Gorgeous blue icebergs, fantastically shaped ice mountains sculpted by the wind, penguins, whales and fur seals, Antarctica can be the experience of a lifetime, but penetrating deep into the highest, driest, coldest continent on earth is risky and is not for the faint of heart. Nevertheless, if you are realistic and choose an approach that is right for you, you can experience one of the great wonders of the world, something you will never forget.
One option is to see the continent from the air. A flyover is the safest, most comfortable approach. Flights originate in Sydney or Melbourne on Quantas. The total trip is 12 hours with 3 hours spent flying over Antarctica, peering down. Economy class tickets range from $1,000 to $2,200 USD, depending on your position on the plane. Window seats cost more.
For more adventurous types, Aerovias Dap airlines departs Punta Arenas in Chile and lands at Frei Base airport in King George Island, Antarctica. The trip takes 3 hours and can be booked as a single day or two day trip. The one day trip is $2,500 USD. The two day trip with overnight is $3,500.
Most visitors, however, approach Antarctica by sea. Larger cruise ships are only able to skirt the outer edges of the continent, unequipped to penetrate deeply into icy waters. For those who want to see the continent up close, smaller ice strengthened cruise ships are the way to go. Polar Cruises specializes in arranging Antarctic Cruises in these smaller vessels. An 11 day Antarctic cruise departing out of Ushuaia, Argentina is priced between $22,000 and $50,000 USD depending on class of service.
A visit to Antarctica aboard an ice strengthened cruise ship generally entails an approach through Drake Passage where seabirds and whales arrive in great numbers to feed on nutrients pushed to the surface by the convergence of warm and cool waters. From there it’s onward to the Antarctic Peninsula where fantastic ice mountains and spectacular glaciers grace the landscape.
Daily trips aboard zodiac boats whisk visitors out to see penguin rookeries or stop by scientific research stations. Seals and minke whales are common sites, as are petrels and kelp gulls. A trip to Deception Island may find you inside the caldera of a collapsed volcano. An excursion to Paulet Island may reveal breathtaking blue icebergs or the remnants of a 1912 Norwegian expedition.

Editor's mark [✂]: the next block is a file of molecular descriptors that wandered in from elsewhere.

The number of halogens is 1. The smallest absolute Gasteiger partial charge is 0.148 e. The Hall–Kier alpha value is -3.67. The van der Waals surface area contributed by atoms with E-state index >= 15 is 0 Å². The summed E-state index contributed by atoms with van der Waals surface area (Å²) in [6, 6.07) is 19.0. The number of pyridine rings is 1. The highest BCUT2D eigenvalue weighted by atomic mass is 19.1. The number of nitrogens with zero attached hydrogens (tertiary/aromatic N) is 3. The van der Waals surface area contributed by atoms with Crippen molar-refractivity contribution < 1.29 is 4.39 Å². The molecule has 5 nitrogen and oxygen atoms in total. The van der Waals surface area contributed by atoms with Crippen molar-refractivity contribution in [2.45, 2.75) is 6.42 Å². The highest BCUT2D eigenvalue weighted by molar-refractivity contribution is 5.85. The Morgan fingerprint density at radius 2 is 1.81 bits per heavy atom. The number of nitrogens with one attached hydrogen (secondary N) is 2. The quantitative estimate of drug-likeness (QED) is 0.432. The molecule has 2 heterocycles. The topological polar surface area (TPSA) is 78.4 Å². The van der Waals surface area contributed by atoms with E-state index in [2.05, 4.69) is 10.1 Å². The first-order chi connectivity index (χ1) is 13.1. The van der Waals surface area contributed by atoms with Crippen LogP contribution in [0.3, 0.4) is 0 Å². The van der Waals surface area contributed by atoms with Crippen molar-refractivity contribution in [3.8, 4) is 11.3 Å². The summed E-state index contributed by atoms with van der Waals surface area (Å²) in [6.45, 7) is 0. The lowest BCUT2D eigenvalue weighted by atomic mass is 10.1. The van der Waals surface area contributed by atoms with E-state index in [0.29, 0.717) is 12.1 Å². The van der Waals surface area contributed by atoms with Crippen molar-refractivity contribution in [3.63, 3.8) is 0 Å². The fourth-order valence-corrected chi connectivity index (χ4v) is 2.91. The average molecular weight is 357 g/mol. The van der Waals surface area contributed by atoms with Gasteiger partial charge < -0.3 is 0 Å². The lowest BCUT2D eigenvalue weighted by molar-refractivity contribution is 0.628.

What you see will depend very much on the weather. Day trips may be initiated or scrapped depending on conditions. The Expedition Leader and Captain meet daily to decide the day’s itinerary. No one wants to get caught in closing ice or a sudden, unexpected storm.
Trips to Antarctica take place during the austral summer, November to March, when temperatures range from 15 C (60 F) to – 35C (-31 F). What’s more, Antarctica is the windiest continent on the planet where gusts can reach 300 kph (185 mph). A ship at sea will be tossed by such winds and waves can peak at 60 or 70 feet.
Make sure if you are going there that you are in good physical condition. This is not a trip for the elderly or enfeebled. Also, be realistic and pack appropriate gear. Listen to everything your guide tells you and follow orders. If an accident does occur you are days away from the nearest hospital and if you get lost or stranded, search and rescue operations are limited.
A trip to Antarctica aboard a small ice strengthened cruise ship should be considered adventure travel much in the vein of mountain climbing or extreme camping and should be approached as such. But if you are a hardy soul, resilient and realistic, visiting Antarctica this way can be the experience of a lifetime.
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